Civil Societies Between Difference and Solidarity

Rethinking Integration in the Fragmented Public Sphere

in Theoria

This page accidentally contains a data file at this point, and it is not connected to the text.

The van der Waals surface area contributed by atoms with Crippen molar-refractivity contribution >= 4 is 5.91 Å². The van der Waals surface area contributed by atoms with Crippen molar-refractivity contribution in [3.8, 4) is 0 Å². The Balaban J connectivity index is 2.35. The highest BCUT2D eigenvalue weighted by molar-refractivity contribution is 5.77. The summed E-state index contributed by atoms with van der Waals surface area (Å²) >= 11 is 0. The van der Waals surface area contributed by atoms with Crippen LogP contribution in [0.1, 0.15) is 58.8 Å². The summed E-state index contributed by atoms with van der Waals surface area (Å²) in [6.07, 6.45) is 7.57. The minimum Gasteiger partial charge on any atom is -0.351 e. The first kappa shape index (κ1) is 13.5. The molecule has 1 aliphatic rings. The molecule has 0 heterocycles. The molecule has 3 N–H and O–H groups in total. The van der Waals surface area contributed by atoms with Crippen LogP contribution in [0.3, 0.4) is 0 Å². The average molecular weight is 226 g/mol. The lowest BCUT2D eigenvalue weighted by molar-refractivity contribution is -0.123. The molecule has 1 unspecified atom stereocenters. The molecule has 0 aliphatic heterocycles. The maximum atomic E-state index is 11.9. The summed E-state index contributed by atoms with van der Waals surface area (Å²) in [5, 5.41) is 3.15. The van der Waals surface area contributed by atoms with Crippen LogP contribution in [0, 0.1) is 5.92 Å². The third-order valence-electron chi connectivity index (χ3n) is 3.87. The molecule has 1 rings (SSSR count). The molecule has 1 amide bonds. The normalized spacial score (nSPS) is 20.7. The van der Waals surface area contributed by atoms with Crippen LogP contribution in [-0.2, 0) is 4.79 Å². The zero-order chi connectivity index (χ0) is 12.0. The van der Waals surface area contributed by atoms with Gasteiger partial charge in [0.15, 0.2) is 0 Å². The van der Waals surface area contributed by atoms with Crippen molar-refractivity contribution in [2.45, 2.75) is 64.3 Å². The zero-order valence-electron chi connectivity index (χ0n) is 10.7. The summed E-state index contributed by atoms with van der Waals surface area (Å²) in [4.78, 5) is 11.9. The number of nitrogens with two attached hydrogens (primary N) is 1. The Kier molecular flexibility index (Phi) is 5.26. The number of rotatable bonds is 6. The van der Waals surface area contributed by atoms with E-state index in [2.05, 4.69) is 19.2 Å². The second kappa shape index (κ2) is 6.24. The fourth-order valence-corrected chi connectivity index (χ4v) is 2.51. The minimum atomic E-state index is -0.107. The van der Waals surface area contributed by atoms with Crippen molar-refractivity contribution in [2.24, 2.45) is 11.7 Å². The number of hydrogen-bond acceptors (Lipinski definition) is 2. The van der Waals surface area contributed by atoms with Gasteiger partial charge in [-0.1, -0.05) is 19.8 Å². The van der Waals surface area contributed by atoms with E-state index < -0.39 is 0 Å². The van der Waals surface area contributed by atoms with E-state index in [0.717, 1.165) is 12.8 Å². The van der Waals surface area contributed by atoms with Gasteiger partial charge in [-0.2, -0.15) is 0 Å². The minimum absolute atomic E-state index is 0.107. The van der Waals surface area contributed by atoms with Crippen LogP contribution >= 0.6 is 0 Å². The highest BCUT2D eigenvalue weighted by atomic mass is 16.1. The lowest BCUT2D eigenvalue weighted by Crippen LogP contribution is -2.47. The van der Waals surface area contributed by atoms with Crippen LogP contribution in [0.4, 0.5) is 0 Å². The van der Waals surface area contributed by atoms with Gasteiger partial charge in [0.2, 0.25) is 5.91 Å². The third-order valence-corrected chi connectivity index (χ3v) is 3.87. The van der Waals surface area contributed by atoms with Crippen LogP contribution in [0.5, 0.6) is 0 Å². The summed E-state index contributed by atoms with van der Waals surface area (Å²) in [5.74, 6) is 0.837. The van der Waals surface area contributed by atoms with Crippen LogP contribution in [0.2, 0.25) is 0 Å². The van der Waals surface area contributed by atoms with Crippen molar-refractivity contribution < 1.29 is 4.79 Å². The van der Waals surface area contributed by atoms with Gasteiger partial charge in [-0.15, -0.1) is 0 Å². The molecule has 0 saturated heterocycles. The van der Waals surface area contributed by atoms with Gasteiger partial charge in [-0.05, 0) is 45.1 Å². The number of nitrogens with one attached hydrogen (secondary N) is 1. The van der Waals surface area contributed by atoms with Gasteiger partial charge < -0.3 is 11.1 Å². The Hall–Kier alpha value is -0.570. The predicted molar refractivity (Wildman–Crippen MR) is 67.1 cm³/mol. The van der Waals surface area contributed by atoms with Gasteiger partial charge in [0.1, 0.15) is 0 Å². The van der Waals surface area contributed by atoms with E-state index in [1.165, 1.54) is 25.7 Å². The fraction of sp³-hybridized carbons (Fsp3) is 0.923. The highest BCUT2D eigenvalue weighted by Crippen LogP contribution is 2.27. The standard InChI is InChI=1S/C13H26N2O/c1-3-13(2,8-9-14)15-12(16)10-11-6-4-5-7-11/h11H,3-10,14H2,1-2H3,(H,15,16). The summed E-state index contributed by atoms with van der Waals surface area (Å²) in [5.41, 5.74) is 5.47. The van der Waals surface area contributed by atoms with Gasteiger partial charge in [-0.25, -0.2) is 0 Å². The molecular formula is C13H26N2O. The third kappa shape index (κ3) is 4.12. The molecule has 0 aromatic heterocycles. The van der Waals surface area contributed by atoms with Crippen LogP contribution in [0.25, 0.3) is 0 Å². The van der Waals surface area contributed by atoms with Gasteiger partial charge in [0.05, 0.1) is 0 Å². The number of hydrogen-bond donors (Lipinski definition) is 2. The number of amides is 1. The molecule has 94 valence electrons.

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In l974, after twenty years of relatively successful struggles for the expansion of American citizenship, efforts that began with Black Americans and expanded to include other racial minorities and women, a scholar named Peter Adler (l974:369-371) concluded a widely used anthology called Intercultural Communication by offering a definition of ‘multicultural’. Emphasising the ‘psychoculturally adaptive’, Adler portrayed a protean, ever-changing, integrative actor who had the desire and ability to put himself in the shoes of the other person in a relativising, cross-over, non-judgmental way. ‘Multicultural man’, he wrote, ‘maintains no clear boundaries between himself and the varieties of personal and cultural contexts he may find himself in’. He is ‘capable of major shifts in his frame of reference and embodies the ability to disavow a permanent character … He is a person who is always in the process of becoming a part of and apart from a given cultural context. He is very much a formative being, resilient, changing, and evolutionary’ (italics added).

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